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The Khanuy Gol (also spelled Hanui or Hanuy Gol) volcanic field is also known as the Chanuj Gol or Bulgan volcanic field. It consists of a group of 10 olivine-basaltic lava and cinder cones in west-central Mongolia about 150 km WNW of the capital city of Ulaanbaatar. The volcanic field covers a 3500 sq km flat-lying plain along the Khanuy River and in drainages to the east. The cones, including the well-preserved Togo cones about 50 km east of Khanuy, north of the settlement of Bulgan, range from about 30 to 190 m in height. The Togo cones, rich in ilmenite megacrysts and altered peridotite xenoliths, include Ikh Togo Uul ("Great Togo Mountain") and Baga Togo Uul "Big Togo Mountain'). The volcanic field was considered to be of late-Pleistocene to Holocene age (IAVCEI, 1973), although no precise age dates are available.
The Global Volcanism Program is not aware of any Holocene eruptions from Khanuy Gol. If this volcano has had large eruptions (VEI >= 4) prior to 10,000 years ago, information might be found on the Khanuy Gol page in the LaMEVE (Large Magnitude Explosive Volcanic Eruptions) database, a part of the Volcano Global Risk Identification and Analysis Project (VOGRIPA).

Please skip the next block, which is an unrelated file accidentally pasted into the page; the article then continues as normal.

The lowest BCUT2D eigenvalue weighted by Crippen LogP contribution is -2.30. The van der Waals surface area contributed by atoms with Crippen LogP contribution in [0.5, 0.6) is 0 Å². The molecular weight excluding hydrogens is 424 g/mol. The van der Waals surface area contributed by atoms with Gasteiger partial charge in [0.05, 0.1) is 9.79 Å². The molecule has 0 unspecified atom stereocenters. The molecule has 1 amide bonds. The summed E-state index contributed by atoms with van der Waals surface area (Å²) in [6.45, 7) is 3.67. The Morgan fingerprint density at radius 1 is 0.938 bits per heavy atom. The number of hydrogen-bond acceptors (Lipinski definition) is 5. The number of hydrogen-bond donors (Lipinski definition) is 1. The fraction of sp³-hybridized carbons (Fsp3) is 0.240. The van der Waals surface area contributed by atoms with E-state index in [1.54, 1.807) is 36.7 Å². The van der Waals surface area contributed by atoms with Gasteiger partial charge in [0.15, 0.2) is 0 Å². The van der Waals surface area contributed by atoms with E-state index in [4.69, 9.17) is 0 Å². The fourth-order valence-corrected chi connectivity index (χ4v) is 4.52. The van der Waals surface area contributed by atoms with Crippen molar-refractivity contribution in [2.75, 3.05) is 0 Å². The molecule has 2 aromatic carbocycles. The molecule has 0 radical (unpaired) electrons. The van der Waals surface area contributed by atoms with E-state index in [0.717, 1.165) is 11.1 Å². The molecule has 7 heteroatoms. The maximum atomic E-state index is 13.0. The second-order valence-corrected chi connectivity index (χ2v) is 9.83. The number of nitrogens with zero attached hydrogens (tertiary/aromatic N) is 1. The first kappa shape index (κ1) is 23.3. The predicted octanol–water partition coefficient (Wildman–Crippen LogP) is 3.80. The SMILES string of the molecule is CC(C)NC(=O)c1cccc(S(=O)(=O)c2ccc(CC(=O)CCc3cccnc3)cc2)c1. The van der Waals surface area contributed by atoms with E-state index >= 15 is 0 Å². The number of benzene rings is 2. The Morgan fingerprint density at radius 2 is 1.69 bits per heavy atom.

This compilation of synonyms and subsidiary features may not be comprehensive. Features are organized into four major categories: Cones, Craters, Domes, and Thermal Features. Synonyms of features appear indented below the primary name. In some cases additional feature type, elevation, or location details are provided.
|Bulgan Volcanic Field | Chanuj Gol | Hanui (Hanuy) Gol|
|Feature Name||Feature Type||Elevation||Latitude||Longitude|
Baga Togo Uul
Ikh Togo Uul
|Urun Dush||Pyroclastic cone|
|Urun-Dush volcano (center) is one of 10 lava and cinder cones of the Khanuy Gol (Hanuy Gol) volcanic field in west-central Mongolia about 150 km WNW of the capital city of Ulaanbaatar. The volcanic field covers a broad area along the Khanuy River and in other drainages to the east. The area is also known as the Chanuj Gol or Bulgan volcanic field. The cones range from about 30 to 190 m in height and were considered to be of late-Pleistocene to Holocene age, although no precise radiometric ages are available.
Photo by Alexei Ivanov (Russian Academy of Sciences, Irkutsk).
The following references have all been used during the compilation of data for this volcano, it is not a comprehensive bibliography. Discussion of another volcano or eruption (sometimes far from the one that is the subject of the manuscript) may produce a citation that is not at all apparent from the title.
Barry T L, Saunders A D, Kempton P D, Windley B F, Pringle M S, Dorjnamjaa D, Saandar S, 2003. Petrogenesis of Cenozoic basalts from Mongolia: evidence for the role of asthenospheric versus metasomatized lithospheric mantle sources. J Petr, 44: 55-91.
Devyatkin Y V, Smelov S B, 1979. Position of basalts in the Cenozoic sedimentary sequence of Mongolia. Internatl Geol Rev, 22: 307-317.
IAVCEI, 1973-80. Post-Miocene Volcanoes of the World. IAVCEI Data Sheets, Rome: Internatl Assoc Volc Chemistry Earth's Interior..
Ivanov A V, 2003. . (pers. comm.).
Whitford-Stark J L, 1987. A survey of Cenozoic volcanism on mainland Asia. Geol Soc Amer Spec Pap, 213: 1-74.
Whitford-Stark J L, 1987. . (pers. comm.).